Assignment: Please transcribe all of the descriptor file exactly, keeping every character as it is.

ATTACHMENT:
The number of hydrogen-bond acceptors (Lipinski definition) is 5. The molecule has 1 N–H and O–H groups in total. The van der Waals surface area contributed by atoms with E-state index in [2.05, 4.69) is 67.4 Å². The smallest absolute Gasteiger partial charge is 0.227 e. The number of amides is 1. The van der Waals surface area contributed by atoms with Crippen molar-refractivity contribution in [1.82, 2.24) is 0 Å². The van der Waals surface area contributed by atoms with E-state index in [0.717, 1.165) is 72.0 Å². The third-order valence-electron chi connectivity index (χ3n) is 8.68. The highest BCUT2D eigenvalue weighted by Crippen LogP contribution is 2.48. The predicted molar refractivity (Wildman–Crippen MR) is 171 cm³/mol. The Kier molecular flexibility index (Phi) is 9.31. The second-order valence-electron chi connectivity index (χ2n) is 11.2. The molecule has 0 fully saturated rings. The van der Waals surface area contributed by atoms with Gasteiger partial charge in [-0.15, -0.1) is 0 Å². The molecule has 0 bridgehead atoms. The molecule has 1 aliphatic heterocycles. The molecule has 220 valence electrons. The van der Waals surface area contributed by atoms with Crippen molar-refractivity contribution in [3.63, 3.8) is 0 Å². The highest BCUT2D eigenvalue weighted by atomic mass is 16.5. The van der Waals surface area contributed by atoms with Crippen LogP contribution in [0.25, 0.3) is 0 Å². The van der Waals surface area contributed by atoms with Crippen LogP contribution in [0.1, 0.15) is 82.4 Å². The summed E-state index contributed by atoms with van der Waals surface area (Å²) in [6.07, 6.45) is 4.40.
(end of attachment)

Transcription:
The number of hydrogen-bond acceptors (Lipinski definition) is 5. The molecule has 1 N–H and O–H groups in total. The van der Waals surface area contributed by atoms with E-state index in [2.05, 4.69) is 67.4 Å². The smallest absolute Gasteiger partial charge is 0.227 e. The number of amides is 1. The van der Waals surface area contributed by atoms with Crippen molar-refractivity contribution in [1.82, 2.24) is 0 Å². The van der Waals surface area contributed by atoms with E-state index in [0.717, 1.165) is 72.0 Å². The third-order valence-electron chi connectivity index (χ3n) is 8.68. The highest BCUT2D eigenvalue weighted by Crippen LogP contribution is 2.48. The predicted molar refractivity (Wildman–Crippen MR) is 171 cm³/mol. The Kier molecular flexibility index (Phi) is 9.31. The second-order valence-electron chi connectivity index (χ2n) is 11.2. The molecule has 0 fully saturated rings. The van der Waals surface area contributed by atoms with Gasteiger partial charge in [-0.15, -0.1) is 0 Å². The molecule has 0 bridgehead atoms. The molecule has 1 aliphatic heterocycles. The molecule has 220 valence electrons. The van der Waals surface area contributed by atoms with Crippen molar-refractivity contribution in [3.63, 3.8) is 0 Å². The highest BCUT2D eigenvalue weighted by atomic mass is 16.5. The van der Waals surface area contributed by atoms with Crippen LogP contribution in [0.25, 0.3) is 0 Å². The van der Waals surface area contributed by atoms with Crippen LogP contribution in [0.1, 0.15) is 82.4 Å². The summed E-state index contributed by atoms with van der Waals surface area (Å²) in [6.07, 6.45) is 4.40.